This Monday, I’m focusing on covering some ways to save money on cars – or just about any vehicle. Since a car is many people’s most expensive depreciating purchase, saving money in just this area can make a huge difference in your bottom line.
- Stay with the car you have – With a few exceptions, the cheapest car is the car you already own. When you buy a new car and sell your old one, you typically end up paying a little extra either to a dealer or in advertising your previous car.
- Some Exceptions:
- If you have a long commute with a car with very inefficient fuel mileage, you can save money on gas.
- If you own a really, really expensive car and can’t make the payments, trading down to something used and/or cheaper can make a big difference.
- Buy used – Cars can lose 50% of their value after three years. If you buy a $30,000 car, that means that you’ll spend around $15,000 in the first three years – or about $5,000/yr on the car itself. However, if you bought the same car after those three years were over, you could probably get another 8-10 years for $15,000. This translates to around $1,500-$1,875 a year. If you get 11-13 years out of a $30,000 car you are paying between $2300-$2725 a year. That’s a savings of around $800 a year. It might not sound like much, but if you put just that $800 you saved in the first year in an investment that earns 4% over inflation, you’ll have $3840 in 40 years. Now imagine what happens if you do that every year? It’s a good size nest egg, from just a minimal change.
- Consider resale value – If you take the previous advice to buy a car used you want one with a low resale value. These cars will have lost much of their value and you should be able to find a bargain on them. Cars.com has a list of cars with the best and worst resale value. According to that data, the Kia Rio retains just 30% of it’s value. This means that you could pick up a 3-year old Rio (MSRP: $13,495) for just $4050. If you drive that for 8 years, you’ll pay around $500 a year on the car itself.
If you must have something new, consider cars with a high resale value. For the same Cars.com data, a Mini Cooper retains 68% of it’s value. If you bought a new Mini Cooper (MSRP: $18050) and had to sell it after three years, you could still get more than $12,000 for it. You’d have paid about $5775 for three years of driving – or $1925 a year. It’s not as cheap as the Kia Rio, but for the ownership of a new car it’s not bad.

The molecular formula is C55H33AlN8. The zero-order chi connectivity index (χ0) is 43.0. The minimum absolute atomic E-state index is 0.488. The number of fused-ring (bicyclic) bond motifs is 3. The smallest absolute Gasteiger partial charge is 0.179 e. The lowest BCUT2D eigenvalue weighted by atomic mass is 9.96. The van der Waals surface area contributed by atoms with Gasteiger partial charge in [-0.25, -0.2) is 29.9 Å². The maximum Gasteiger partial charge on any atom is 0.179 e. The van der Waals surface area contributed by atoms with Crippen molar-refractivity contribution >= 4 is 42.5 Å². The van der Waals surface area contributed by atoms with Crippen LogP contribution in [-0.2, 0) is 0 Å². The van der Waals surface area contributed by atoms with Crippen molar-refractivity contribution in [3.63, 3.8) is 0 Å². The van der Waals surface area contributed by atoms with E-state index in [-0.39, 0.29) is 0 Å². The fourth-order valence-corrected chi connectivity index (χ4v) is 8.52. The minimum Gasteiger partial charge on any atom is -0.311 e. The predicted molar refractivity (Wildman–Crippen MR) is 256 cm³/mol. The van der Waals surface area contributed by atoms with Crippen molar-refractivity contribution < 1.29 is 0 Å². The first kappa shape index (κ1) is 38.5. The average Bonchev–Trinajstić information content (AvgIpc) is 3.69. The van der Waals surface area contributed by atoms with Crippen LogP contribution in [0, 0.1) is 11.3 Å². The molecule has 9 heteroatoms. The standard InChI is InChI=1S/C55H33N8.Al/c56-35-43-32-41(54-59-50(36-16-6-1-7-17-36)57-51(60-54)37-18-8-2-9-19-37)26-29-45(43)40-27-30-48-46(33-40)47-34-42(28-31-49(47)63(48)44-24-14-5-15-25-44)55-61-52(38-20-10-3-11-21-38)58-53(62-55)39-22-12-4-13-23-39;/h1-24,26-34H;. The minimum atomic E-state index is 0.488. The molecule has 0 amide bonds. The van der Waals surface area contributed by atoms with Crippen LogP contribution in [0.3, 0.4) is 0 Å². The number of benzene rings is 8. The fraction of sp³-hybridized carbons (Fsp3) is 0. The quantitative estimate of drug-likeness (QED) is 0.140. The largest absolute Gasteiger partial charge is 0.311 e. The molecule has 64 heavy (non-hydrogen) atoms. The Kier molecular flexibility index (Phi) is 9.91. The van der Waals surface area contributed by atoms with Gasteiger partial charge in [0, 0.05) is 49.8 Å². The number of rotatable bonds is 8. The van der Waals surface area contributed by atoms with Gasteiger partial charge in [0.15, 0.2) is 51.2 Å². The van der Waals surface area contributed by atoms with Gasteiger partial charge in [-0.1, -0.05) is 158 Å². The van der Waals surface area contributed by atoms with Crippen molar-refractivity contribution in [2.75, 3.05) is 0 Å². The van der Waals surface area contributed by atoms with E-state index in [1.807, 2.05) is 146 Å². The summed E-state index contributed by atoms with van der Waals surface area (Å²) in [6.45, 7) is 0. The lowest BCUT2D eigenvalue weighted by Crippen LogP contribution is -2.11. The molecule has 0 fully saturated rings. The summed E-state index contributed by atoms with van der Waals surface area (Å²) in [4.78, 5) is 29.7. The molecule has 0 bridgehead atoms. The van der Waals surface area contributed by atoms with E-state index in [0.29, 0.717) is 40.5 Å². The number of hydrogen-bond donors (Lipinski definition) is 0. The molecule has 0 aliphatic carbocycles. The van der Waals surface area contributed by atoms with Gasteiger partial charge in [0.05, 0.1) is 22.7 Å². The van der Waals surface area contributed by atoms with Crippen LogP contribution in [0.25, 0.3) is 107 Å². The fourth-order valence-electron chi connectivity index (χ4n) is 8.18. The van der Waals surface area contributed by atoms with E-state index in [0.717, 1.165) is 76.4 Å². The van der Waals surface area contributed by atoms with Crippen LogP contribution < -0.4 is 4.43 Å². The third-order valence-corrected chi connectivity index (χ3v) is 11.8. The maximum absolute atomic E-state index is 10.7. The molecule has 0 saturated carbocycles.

You might not want to confuse these because if you buy a car with a poor resale value new, you could end up paying thousands per year.
- Consider fuel efficiency – This can be a significant factor if you drive a lot and/or you think gas prices will be high. At 10,000 miles a year, 20mpg, you’ll buy 500 gallons of gas. If you buy a car that gets 25mpg you’ll buy 400 gallons – a savings of about $300 a year if gas is $3/gallon. With the rising gas prices, this is becoming more and more significant. I won’t go into the environmental and political side of driving a highly fuel efficient car simply because it doesn’t apply to this topic or blog. However, it is another thing to consider.
- Consider gas credit cards – As long as you pay it off each month get a gas credit card. I save 5% off gas with my Chase card. I couldn’t find the same promotion currently running, but I found one that will get you 6% for the first 90 days and 3% after that. That would be the Chase PerfectCard. At $3 a gallon, that can add up to more than $1 a fill-up.
- Consider maintenance costs – This is where research from Consumer Reports and Edmunds.com can really come in handy. Edmunds.com factors this into the price of the car directly. Consumer Reports gives extra information about how well-built a car is giving you an idea of what the maintenance costs could be.
For some, driving is a luxury and worth every penny of the vehicle they decide on. When I was younger, I would classify myself in this group. However, I have done a lot of changing with the way I view money. For my next car, it will be really tempting to purchase that used Kia Rio. I’ll have to look into the maintenance costs before I make the plunge. At $500 a year, my cost for that car would be less than $50 a month, where many people pay $300 or more. I’ll be able to put $250 a month more than many people towards appreciating investments. Over a long time, with compounding interest, I might be able to retire years early just due to this decision.